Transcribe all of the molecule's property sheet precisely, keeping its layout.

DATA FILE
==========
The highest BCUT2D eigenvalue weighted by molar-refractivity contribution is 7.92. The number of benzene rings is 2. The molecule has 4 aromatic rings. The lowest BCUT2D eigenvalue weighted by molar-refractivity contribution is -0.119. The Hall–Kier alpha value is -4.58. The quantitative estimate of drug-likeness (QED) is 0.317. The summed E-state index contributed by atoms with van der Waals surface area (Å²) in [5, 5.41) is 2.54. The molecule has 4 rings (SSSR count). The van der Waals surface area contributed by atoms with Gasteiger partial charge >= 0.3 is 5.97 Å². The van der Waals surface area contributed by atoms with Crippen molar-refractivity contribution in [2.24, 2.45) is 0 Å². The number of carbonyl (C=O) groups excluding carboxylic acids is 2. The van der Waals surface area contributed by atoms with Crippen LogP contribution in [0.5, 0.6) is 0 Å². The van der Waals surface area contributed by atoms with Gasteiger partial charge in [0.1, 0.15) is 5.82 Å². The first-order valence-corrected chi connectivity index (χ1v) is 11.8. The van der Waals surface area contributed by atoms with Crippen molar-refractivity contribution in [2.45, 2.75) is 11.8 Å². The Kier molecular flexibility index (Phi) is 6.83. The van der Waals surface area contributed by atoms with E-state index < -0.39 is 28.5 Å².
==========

The highest BCUT2D eigenvalue weighted by molar-refractivity contribution is 7.92. The number of benzene rings is 2. The molecule has 4 aromatic rings. The lowest BCUT2D eigenvalue weighted by molar-refractivity contribution is -0.119. The Hall–Kier alpha value is -4.58. The quantitative estimate of drug-likeness (QED) is 0.317. The summed E-state index contributed by atoms with van der Waals surface area (Å²) in [5, 5.41) is 2.54. The molecule has 4 rings (SSSR count). The van der Waals surface area contributed by atoms with Gasteiger partial charge >= 0.3 is 5.97 Å². The van der Waals surface area contributed by atoms with Crippen molar-refractivity contribution in [2.24, 2.45) is 0 Å². The number of carbonyl (C=O) groups excluding carboxylic acids is 2. The van der Waals surface area contributed by atoms with Crippen LogP contribution in [0.5, 0.6) is 0 Å². The van der Waals surface area contributed by atoms with Gasteiger partial charge in [0.1, 0.15) is 5.82 Å². The first-order valence-corrected chi connectivity index (χ1v) is 11.8. The van der Waals surface area contributed by atoms with Crippen molar-refractivity contribution in [2.45, 2.75) is 11.8 Å². The Kier molecular flexibility index (Phi) is 6.83. The van der Waals surface area contributed by atoms with E-state index < -0.39 is 28.5 Å².